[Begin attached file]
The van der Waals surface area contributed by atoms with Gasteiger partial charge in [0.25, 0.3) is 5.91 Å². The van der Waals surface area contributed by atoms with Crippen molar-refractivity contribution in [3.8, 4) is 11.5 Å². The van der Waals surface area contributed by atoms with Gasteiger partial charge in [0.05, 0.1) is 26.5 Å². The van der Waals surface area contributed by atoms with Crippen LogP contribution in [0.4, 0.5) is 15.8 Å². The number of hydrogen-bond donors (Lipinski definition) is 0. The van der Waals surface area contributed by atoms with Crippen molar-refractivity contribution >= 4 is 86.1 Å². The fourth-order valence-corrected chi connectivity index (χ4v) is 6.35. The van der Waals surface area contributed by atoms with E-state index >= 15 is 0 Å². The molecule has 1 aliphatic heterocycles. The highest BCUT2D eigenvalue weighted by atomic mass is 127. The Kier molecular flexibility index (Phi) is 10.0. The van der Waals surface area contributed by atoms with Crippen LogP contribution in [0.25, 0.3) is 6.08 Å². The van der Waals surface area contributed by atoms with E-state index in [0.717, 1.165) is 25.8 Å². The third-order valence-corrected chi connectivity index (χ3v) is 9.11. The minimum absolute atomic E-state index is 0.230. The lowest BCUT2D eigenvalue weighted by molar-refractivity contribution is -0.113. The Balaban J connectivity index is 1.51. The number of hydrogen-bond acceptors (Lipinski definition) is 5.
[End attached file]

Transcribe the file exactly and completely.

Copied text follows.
The van der Waals surface area contributed by atoms with Gasteiger partial charge in [0.25, 0.3) is 5.91 Å². The van der Waals surface area contributed by atoms with Crippen molar-refractivity contribution in [3.8, 4) is 11.5 Å². The van der Waals surface area contributed by atoms with Gasteiger partial charge in [0.05, 0.1) is 26.5 Å². The van der Waals surface area contributed by atoms with Crippen LogP contribution in [0.4, 0.5) is 15.8 Å². The number of hydrogen-bond donors (Lipinski definition) is 0. The van der Waals surface area contributed by atoms with Crippen molar-refractivity contribution >= 4 is 86.1 Å². The fourth-order valence-corrected chi connectivity index (χ4v) is 6.35. The van der Waals surface area contributed by atoms with E-state index >= 15 is 0 Å². The molecule has 1 aliphatic heterocycles. The highest BCUT2D eigenvalue weighted by atomic mass is 127. The Kier molecular flexibility index (Phi) is 10.0. The van der Waals surface area contributed by atoms with Crippen LogP contribution in [0.25, 0.3) is 6.08 Å². The van der Waals surface area contributed by atoms with E-state index in [0.717, 1.165) is 25.8 Å². The third-order valence-corrected chi connectivity index (χ3v) is 9.11. The minimum absolute atomic E-state index is 0.230. The lowest BCUT2D eigenvalue weighted by molar-refractivity contribution is -0.113. The Balaban J connectivity index is 1.51. The number of hydrogen-bond acceptors (Lipinski definition) is 5.